7. Place on cardboard and slide into pizza box
  8. Give to customer
  9. Drive home
  10. Open Box
  11. Cut Pizza!
  12. Take slices of deliciousness out and eat!

Yes.  Let the customer cut the pizza.  Not only will that help the crust quality, it takes a step, and some time, out of the pizza making process.

It may not seem like a lot, but a couple of seconds with every pizza baked will add up by the end of the year.  Heck, if the restaurant wants to, it can sell branded pizza cutters, or give one away with every 10 pizzas purchased.  Make it a game: “We make it and bake it, but you cut it and love it!”

So, if you want better tasting pizza, try this simple innovation.

When you order your pizza, tell them to not cut it.

But, don’t expect old habits to die hard.  In the restaurant that I’ve been testing this theory with (Thank you Salutos for unknowingly providing the pizza for these experiments! 🙂 ), even when I’ve given them instructions not to cut the pizza, often they’ve cut it anyway,

More important, next time you’re trying to improve a product that’s based on a process, look at rearranging the steps.  You might just end up with a tasty new product! 🙂

PS. I shared this tidbit on Instagram first.  Feel free to follow me there for more on innovation and creativity!  Just click on the pic to go to my ZenStorming on Instagram.

Posted in Best Practices, Design, design thinking, Food, innovation, Innovation Tools | Tagged: , , , , , , , , , , | Leave a Comment »

Are You Doing This Simple Thing to Improve Your Creative Abilities?

Posted by Plish on May 6, 2015

To become a better writer – READ

To become a better cook – EAT

To become a better musician – LISTEN

In short, to become a better designer/maker/artist/engineer – OBSERVE

I recently started an Instagram page for ZenStorming.  It’s filled with tips for idea generation and creative inspiration, and it’s especially geared towards people that don’t always have someone around to bounce ideas off of.  (If you aren’t on Instagram, the posts are cross-posted to my ZenStorming Facebook page.)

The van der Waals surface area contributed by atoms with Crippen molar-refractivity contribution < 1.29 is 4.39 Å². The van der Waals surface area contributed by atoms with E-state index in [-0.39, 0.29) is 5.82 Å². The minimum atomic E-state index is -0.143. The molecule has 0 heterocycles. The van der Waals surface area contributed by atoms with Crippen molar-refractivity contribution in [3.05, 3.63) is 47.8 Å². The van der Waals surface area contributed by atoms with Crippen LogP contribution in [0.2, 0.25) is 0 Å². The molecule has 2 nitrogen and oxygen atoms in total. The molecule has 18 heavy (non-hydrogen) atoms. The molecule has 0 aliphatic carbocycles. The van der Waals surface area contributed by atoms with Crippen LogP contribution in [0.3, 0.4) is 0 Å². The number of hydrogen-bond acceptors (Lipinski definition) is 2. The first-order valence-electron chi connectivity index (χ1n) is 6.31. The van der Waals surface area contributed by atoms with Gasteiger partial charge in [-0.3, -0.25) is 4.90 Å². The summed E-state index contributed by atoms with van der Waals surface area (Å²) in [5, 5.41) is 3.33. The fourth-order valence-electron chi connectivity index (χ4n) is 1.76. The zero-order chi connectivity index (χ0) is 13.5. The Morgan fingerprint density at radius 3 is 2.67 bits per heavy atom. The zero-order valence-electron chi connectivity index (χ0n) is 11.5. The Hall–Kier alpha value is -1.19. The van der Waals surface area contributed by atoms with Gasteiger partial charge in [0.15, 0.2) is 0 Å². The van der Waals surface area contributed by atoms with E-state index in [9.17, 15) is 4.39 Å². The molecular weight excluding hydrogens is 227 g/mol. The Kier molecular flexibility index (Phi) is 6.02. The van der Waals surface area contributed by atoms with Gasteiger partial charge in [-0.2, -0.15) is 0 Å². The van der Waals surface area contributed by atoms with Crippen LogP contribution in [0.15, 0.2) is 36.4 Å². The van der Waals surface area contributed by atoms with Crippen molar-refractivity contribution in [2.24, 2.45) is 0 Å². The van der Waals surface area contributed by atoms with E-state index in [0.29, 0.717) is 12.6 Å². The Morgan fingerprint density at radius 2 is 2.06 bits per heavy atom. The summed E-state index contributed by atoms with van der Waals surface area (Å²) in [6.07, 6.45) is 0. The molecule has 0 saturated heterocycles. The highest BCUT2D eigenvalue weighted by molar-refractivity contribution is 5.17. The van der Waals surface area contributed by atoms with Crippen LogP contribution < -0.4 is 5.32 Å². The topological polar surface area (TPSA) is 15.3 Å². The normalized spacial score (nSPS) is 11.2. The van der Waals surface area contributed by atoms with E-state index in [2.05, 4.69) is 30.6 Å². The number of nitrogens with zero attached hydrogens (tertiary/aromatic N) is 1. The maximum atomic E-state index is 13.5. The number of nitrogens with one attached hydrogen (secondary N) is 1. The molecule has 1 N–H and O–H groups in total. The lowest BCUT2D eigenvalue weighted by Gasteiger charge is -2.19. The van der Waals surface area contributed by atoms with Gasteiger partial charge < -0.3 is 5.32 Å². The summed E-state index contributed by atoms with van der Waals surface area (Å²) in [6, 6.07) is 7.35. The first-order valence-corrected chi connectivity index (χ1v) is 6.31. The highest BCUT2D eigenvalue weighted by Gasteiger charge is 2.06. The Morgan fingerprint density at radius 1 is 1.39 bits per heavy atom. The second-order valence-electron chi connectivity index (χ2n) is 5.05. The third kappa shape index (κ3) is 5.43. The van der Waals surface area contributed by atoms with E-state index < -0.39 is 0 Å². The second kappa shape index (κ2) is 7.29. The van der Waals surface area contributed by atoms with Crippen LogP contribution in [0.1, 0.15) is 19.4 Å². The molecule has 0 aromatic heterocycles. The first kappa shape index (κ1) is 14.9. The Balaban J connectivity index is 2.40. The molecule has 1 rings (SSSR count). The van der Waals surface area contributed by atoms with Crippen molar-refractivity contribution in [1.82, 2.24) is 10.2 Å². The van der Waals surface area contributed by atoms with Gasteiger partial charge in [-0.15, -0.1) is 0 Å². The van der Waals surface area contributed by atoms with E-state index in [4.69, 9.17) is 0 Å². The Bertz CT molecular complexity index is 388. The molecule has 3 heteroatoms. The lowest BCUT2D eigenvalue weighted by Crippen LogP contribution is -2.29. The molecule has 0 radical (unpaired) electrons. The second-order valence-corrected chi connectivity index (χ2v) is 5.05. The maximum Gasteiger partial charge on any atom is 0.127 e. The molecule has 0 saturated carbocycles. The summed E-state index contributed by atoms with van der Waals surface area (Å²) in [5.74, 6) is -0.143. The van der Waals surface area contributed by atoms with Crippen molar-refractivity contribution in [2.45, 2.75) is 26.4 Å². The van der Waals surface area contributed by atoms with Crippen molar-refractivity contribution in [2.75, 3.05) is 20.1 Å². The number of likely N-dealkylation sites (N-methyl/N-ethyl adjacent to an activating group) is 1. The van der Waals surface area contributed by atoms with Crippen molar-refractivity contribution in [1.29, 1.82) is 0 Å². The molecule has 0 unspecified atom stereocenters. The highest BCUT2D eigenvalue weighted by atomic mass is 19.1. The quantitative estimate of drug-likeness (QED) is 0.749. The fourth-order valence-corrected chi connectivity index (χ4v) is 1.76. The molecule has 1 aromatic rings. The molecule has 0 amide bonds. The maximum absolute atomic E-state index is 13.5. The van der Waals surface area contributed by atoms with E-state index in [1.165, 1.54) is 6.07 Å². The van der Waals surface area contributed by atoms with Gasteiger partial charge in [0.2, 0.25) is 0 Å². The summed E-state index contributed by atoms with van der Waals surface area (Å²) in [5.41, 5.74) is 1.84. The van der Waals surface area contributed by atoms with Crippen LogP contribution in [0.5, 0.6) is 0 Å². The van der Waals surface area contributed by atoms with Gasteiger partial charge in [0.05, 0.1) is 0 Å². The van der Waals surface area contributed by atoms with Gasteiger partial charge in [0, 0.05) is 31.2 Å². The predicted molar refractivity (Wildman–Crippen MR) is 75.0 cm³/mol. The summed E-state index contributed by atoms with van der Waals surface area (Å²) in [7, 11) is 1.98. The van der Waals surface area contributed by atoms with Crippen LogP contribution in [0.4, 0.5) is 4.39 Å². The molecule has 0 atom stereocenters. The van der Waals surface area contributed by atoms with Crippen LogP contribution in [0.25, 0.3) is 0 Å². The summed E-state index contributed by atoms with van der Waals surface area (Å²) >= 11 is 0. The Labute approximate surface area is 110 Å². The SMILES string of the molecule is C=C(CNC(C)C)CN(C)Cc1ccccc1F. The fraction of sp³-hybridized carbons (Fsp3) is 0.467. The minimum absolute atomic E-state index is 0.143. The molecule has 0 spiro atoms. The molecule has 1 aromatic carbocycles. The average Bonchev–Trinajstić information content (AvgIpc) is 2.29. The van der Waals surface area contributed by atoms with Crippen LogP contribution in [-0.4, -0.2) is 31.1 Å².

Since Instagram is amazingly well suited to provide quick nuggets of information, I started a weekly series for helping people improve their observational skills.  It’s based on the premise that if you are primed with a certain concept before going on a walk or drive, your eyes will be opened to new things just because of the priming.

You don’t have to see new things, to see things new!

My first observation challenge was to look for right angles.

I took my own challenge, and that day while driving to a client, I was amazed at what I saw.  I saw patterns that I never noticed before, even though I had passed the same areas innumerable times. It also amazed me how right angles are largely the work of humans.  We build a world of right angles around us. Up, down, left, right.

We create an orthogonal world.

Which is kind of interesting given that so much of nature is anything but in 90 degree intersections.  But it’s what works.

Would love to get your thoughts on this observation challenge (as well as suggestions for a catchy hashtag!)

And remember,

You don’t have to see new things, to see things new!

If you see things in a new way, you can create new things!

Posted in Arts, Creative Thinking Techniques, creativity, Maker, observation, problem solving | Tagged: , , , , , , , , , , | Leave a Comment »